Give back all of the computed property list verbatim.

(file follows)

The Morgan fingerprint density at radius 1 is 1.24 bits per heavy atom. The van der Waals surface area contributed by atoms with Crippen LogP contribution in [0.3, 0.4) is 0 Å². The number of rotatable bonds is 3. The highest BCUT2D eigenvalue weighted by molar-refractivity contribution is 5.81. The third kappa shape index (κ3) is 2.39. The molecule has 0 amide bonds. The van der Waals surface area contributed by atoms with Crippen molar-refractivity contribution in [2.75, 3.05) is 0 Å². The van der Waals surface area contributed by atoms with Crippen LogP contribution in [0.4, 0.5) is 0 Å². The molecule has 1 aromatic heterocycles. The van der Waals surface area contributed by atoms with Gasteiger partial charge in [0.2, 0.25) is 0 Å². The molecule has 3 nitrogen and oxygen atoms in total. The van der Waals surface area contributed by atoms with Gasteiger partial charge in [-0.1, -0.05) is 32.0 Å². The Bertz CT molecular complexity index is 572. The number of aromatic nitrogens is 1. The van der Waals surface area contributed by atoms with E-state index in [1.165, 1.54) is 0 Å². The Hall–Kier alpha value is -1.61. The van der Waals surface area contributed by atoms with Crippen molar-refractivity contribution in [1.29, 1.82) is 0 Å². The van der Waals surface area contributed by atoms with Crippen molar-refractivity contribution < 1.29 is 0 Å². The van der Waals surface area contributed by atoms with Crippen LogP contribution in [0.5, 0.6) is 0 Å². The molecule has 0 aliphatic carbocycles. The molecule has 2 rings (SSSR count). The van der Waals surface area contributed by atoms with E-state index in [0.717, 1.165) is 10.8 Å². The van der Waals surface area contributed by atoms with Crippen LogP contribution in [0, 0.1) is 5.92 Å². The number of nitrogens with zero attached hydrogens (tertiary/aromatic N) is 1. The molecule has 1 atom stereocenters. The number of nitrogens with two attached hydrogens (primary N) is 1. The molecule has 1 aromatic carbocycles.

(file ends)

The Morgan fingerprint density at radius 1 is 1.24 bits per heavy atom. The van der Waals surface area contributed by atoms with Crippen LogP contribution in [0.3, 0.4) is 0 Å². The number of rotatable bonds is 3. The highest BCUT2D eigenvalue weighted by molar-refractivity contribution is 5.81. The third kappa shape index (κ3) is 2.39. The molecule has 0 amide bonds. The van der Waals surface area contributed by atoms with Crippen molar-refractivity contribution in [2.75, 3.05) is 0 Å². The van der Waals surface area contributed by atoms with Crippen LogP contribution in [0.4, 0.5) is 0 Å². The molecule has 1 aromatic heterocycles. The van der Waals surface area contributed by atoms with Gasteiger partial charge in [0.2, 0.25) is 0 Å². The molecule has 3 nitrogen and oxygen atoms in total. The van der Waals surface area contributed by atoms with Gasteiger partial charge in [-0.1, -0.05) is 32.0 Å². The Bertz CT molecular complexity index is 572. The number of aromatic nitrogens is 1. The van der Waals surface area contributed by atoms with E-state index in [1.165, 1.54) is 0 Å². The Hall–Kier alpha value is -1.61. The van der Waals surface area contributed by atoms with Crippen molar-refractivity contribution in [1.29, 1.82) is 0 Å². The van der Waals surface area contributed by atoms with Crippen molar-refractivity contribution < 1.29 is 0 Å². The van der Waals surface area contributed by atoms with Crippen LogP contribution in [0.5, 0.6) is 0 Å². The molecule has 0 aliphatic carbocycles. The molecule has 2 rings (SSSR count). The van der Waals surface area contributed by atoms with E-state index in [0.717, 1.165) is 10.8 Å². The van der Waals surface area contributed by atoms with Crippen LogP contribution in [0, 0.1) is 5.92 Å². The number of nitrogens with zero attached hydrogens (tertiary/aromatic N) is 1. The molecule has 1 atom stereocenters. The number of nitrogens with two attached hydrogens (primary N) is 1. The molecule has 1 aromatic carbocycles.